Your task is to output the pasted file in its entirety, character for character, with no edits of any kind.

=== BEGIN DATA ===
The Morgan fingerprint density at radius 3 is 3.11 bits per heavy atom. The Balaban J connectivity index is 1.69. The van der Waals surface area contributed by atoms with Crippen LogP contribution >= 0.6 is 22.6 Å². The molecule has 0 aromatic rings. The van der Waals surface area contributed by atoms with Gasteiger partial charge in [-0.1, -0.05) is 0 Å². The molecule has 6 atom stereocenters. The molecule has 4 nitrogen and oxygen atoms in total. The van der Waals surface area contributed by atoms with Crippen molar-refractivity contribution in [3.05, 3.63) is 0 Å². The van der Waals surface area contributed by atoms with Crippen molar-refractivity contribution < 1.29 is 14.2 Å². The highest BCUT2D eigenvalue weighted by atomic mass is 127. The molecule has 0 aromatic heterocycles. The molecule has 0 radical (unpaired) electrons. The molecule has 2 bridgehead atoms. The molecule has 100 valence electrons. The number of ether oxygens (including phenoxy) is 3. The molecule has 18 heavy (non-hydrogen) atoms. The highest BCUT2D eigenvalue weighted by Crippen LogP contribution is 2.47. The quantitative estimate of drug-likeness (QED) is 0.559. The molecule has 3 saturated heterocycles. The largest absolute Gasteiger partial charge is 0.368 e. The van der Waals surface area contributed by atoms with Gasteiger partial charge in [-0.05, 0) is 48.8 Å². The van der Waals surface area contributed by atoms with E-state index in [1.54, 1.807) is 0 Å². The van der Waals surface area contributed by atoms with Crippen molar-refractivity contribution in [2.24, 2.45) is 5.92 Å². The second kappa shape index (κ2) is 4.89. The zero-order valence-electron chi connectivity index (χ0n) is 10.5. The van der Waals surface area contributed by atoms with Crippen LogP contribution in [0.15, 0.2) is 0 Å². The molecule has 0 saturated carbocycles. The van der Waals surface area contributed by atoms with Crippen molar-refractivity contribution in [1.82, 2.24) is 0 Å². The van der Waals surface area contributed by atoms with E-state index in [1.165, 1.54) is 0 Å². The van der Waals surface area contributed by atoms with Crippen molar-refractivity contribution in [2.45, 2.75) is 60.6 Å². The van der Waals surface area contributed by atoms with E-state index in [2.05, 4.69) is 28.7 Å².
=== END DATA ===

The Morgan fingerprint density at radius 3 is 3.11 bits per heavy atom. The Balaban J connectivity index is 1.69. The van der Waals surface area contributed by atoms with Crippen LogP contribution >= 0.6 is 22.6 Å². The molecule has 0 aromatic rings. The van der Waals surface area contributed by atoms with Gasteiger partial charge in [-0.1, -0.05) is 0 Å². The molecule has 6 atom stereocenters. The molecule has 4 nitrogen and oxygen atoms in total. The van der Waals surface area contributed by atoms with Crippen molar-refractivity contribution in [3.05, 3.63) is 0 Å². The van der Waals surface area contributed by atoms with Crippen molar-refractivity contribution < 1.29 is 14.2 Å². The highest BCUT2D eigenvalue weighted by atomic mass is 127. The molecule has 0 aromatic heterocycles. The molecule has 0 radical (unpaired) electrons. The molecule has 2 bridgehead atoms. The molecule has 100 valence electrons. The number of ether oxygens (including phenoxy) is 3. The molecule has 18 heavy (non-hydrogen) atoms. The highest BCUT2D eigenvalue weighted by Crippen LogP contribution is 2.47. The quantitative estimate of drug-likeness (QED) is 0.559. The molecule has 3 saturated heterocycles. The largest absolute Gasteiger partial charge is 0.368 e. The van der Waals surface area contributed by atoms with Gasteiger partial charge in [-0.05, 0) is 48.8 Å². The van der Waals surface area contributed by atoms with E-state index in [1.54, 1.807) is 0 Å². The van der Waals surface area contributed by atoms with Crippen molar-refractivity contribution in [2.24, 2.45) is 5.92 Å². The second kappa shape index (κ2) is 4.89. The zero-order valence-electron chi connectivity index (χ0n) is 10.5. The van der Waals surface area contributed by atoms with Crippen LogP contribution in [0.15, 0.2) is 0 Å². The molecule has 0 saturated carbocycles. The van der Waals surface area contributed by atoms with Crippen molar-refractivity contribution in [1.82, 2.24) is 0 Å². The van der Waals surface area contributed by atoms with E-state index in [1.165, 1.54) is 0 Å². The van der Waals surface area contributed by atoms with Crippen molar-refractivity contribution in [2.45, 2.75) is 60.6 Å². The van der Waals surface area contributed by atoms with E-state index in [2.05, 4.69) is 28.7 Å².